Shandur Polo Ground

Shandur Polo Ground

Shandur Top (el. 12,200 feet (3,700 m)) located in Chitral, Khyber Pakhtunkhwa, Pakistan. Shandur is often called the ‘Roof of the World’. The top is flat, a plateau and can be crossed between late April and early November. The grade is very gradual, and the area is crossed by small streams of waters during summer that looks plentiful.

Every year there is a polo match played on Shandur Top between the home teams of Gilgit and Chitral teams from other regions.

Shandur Pass is one of the major mountain passes between Chitral and Gilgit-Baltistan

Shandur invites visitors to experience a traditional polo tournament which since 1936 has been held annually in the first week of July between the local teams of Chitral and Ghizer. The tournament is held on Shandur Top, the highest polo ground in the world at 3,700 meters (the pass itself is at 3,800 meters). The festival also includesFolk music, dancing and a camping village is set up. The polo tournament is featured in the first episode of Himalaya with Michael Palin.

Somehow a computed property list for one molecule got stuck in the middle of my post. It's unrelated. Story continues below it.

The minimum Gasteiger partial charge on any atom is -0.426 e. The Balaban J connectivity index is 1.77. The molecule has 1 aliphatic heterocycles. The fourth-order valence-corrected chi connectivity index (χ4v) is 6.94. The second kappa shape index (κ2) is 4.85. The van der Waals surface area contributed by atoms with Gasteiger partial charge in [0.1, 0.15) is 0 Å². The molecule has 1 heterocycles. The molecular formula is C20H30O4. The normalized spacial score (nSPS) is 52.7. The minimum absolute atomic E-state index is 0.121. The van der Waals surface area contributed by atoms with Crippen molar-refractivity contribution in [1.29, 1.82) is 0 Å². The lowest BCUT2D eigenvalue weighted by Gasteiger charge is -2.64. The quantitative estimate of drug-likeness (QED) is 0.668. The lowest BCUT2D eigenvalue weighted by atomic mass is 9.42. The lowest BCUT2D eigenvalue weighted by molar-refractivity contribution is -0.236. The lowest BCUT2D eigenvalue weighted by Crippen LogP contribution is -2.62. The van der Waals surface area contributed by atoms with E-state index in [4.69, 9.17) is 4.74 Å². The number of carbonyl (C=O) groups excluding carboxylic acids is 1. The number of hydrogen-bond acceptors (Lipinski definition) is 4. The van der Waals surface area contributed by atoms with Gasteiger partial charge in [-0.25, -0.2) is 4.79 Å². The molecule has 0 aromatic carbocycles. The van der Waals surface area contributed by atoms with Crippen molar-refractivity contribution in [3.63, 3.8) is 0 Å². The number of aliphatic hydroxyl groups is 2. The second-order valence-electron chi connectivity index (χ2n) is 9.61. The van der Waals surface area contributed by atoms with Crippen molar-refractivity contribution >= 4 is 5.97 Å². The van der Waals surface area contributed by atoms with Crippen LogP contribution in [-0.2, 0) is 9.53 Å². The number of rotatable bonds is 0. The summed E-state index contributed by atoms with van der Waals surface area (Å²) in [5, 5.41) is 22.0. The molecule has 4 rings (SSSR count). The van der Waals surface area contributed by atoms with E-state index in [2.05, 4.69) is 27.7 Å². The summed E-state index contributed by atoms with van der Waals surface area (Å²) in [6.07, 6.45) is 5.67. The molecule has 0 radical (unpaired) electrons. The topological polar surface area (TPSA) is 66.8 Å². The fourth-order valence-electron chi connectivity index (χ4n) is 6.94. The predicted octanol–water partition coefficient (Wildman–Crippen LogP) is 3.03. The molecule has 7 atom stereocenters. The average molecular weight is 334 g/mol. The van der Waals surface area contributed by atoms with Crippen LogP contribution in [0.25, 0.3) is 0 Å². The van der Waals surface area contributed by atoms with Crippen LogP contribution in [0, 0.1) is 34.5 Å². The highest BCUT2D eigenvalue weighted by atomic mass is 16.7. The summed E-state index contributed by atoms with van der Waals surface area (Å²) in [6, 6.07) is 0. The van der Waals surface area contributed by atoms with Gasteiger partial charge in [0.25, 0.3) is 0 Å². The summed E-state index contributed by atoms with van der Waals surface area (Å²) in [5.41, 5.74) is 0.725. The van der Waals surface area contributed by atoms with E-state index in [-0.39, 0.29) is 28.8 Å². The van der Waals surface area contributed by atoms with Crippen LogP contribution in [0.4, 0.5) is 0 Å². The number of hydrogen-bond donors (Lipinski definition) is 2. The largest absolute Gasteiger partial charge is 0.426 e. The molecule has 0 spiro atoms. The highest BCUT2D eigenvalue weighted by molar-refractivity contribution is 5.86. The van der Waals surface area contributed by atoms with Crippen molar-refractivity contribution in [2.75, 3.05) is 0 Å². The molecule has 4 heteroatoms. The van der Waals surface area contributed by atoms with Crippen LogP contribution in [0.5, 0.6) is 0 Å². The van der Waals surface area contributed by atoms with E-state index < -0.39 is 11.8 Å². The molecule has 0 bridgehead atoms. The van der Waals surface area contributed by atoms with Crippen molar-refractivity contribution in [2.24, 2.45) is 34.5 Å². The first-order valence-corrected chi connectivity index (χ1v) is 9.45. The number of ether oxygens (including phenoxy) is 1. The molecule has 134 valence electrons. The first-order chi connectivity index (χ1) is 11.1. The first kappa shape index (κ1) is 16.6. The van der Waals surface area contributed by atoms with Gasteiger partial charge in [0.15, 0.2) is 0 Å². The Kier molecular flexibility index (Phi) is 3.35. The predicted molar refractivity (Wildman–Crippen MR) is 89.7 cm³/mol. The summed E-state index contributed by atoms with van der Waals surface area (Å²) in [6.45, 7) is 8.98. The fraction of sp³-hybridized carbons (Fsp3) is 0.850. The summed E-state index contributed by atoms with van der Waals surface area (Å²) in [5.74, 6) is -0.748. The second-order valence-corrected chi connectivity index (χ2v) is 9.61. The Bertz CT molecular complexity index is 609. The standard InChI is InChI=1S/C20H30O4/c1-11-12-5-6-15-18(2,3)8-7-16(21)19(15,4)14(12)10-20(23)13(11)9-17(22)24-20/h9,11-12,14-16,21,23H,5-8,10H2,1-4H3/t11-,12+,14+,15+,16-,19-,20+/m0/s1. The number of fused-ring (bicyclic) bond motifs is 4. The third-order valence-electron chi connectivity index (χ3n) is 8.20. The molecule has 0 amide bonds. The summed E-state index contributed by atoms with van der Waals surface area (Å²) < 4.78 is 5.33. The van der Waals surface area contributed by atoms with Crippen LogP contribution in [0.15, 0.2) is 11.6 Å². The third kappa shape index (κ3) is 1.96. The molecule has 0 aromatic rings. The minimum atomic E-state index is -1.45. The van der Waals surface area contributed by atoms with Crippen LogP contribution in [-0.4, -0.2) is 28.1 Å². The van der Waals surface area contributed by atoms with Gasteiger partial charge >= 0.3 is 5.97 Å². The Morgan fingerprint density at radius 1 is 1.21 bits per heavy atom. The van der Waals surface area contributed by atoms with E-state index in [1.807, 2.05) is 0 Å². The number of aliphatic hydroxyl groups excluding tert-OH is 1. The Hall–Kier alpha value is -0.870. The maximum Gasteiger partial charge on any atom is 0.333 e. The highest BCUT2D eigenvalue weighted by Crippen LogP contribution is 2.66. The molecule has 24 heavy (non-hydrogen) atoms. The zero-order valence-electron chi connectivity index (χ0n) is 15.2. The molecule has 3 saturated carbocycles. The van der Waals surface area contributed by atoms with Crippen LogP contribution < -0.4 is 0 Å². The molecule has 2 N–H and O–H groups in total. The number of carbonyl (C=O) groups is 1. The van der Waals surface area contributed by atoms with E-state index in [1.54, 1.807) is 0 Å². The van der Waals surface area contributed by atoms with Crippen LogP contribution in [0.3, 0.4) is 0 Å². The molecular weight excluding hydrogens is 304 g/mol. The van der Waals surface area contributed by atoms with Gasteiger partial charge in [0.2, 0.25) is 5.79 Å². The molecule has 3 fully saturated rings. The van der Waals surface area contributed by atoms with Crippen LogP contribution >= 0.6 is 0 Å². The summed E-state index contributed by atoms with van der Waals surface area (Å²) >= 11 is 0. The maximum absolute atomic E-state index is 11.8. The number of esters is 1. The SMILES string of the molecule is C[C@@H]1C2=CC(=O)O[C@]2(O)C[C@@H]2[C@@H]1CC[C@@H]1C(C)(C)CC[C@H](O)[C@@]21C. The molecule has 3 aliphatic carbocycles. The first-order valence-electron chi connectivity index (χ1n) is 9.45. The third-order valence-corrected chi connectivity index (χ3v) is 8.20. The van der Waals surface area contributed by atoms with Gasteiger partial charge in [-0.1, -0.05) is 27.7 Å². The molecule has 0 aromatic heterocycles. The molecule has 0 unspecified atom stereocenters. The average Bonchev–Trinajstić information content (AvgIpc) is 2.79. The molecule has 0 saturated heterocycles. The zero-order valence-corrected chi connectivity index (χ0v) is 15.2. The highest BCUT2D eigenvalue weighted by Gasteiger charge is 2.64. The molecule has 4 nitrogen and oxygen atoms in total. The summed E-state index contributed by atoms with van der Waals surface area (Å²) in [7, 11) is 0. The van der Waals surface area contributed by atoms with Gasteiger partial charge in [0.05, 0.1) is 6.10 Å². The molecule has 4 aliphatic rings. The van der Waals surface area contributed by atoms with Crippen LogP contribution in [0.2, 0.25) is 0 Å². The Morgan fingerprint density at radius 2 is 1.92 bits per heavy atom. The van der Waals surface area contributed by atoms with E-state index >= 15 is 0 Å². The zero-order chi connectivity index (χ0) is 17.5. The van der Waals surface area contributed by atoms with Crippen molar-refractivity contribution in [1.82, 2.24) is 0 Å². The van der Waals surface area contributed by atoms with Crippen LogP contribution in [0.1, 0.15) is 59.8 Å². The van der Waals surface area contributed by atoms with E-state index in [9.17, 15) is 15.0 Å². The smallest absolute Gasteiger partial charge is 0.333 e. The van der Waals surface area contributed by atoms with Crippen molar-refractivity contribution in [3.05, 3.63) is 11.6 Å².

Various teams of Gilgit-Baltistan and Chitral have always played the game of polo closest to its original form. During the early 20th century, the British in neighboring India were the patrons of the game.

Free-styled mountain polo is arguably polo in its purest form. This version of the game played at Shandur-Top has attained legendary status and is of great interest to international and domestic adventure tourists alike. There are no umpires and there are no holds barred. The rules are: There are no rules! In “The Roof of the World” Amin/Willets/Tetley write: “by comparison, an American Wild West rodeo might pass for choir practice.” As one player once mentioned: “You can ride head-on into the opponent, if you dare.”

In order to decide the final teams to play at the Shandur Polo Festival preliminary matches are played both in Gilgit and Chitral in which the best horses and players are chosen for the final games by the local juries. The festival begins on the 7th of July with a polo match between the local teams of CHITRAL KPK with the guest teams coming from GHIZER, GILGIT BALTISTAN. During the course of the tournament A, B, C and D teams of Gilgit and Chitral battle it out on the polo field. Each team has six members with 2-4 reserve players in case of injury etc. The match duration is usually one hour. It is divided into two halves, with a 10 minutes interval. During intervals the locals enthrall the audiences with traditional and cultural performances. The game decided in favour of the team scoring nine goals. The final is held on 9 July.